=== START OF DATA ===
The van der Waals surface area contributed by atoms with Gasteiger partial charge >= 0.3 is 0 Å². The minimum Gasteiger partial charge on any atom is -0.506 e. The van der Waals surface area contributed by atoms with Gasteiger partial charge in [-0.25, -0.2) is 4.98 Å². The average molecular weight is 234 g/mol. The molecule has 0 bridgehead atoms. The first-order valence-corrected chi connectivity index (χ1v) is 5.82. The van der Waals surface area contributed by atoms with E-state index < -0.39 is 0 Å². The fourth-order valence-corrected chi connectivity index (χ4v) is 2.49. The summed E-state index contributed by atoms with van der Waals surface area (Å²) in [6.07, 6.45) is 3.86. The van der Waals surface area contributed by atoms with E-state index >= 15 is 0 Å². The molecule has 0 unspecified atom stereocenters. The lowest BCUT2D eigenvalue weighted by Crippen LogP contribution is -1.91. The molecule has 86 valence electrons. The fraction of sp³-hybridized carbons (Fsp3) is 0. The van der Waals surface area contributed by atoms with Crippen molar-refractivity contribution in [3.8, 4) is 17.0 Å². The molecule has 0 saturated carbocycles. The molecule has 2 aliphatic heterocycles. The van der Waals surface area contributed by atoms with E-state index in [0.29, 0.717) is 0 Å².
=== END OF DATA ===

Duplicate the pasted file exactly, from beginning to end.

The van der Waals surface area contributed by atoms with Gasteiger partial charge >= 0.3 is 0 Å². The minimum Gasteiger partial charge on any atom is -0.506 e. The van der Waals surface area contributed by atoms with Gasteiger partial charge in [-0.25, -0.2) is 4.98 Å². The average molecular weight is 234 g/mol. The molecule has 0 bridgehead atoms. The first-order valence-corrected chi connectivity index (χ1v) is 5.82. The van der Waals surface area contributed by atoms with E-state index < -0.39 is 0 Å². The fourth-order valence-corrected chi connectivity index (χ4v) is 2.49. The summed E-state index contributed by atoms with van der Waals surface area (Å²) in [6.07, 6.45) is 3.86. The van der Waals surface area contributed by atoms with E-state index >= 15 is 0 Å². The molecule has 0 unspecified atom stereocenters. The lowest BCUT2D eigenvalue weighted by Crippen LogP contribution is -1.91. The molecule has 86 valence electrons. The fraction of sp³-hybridized carbons (Fsp3) is 0. The van der Waals surface area contributed by atoms with Crippen molar-refractivity contribution in [3.8, 4) is 17.0 Å². The molecule has 0 saturated carbocycles. The molecule has 2 aliphatic heterocycles. The van der Waals surface area contributed by atoms with E-state index in [0.29, 0.717) is 0 Å².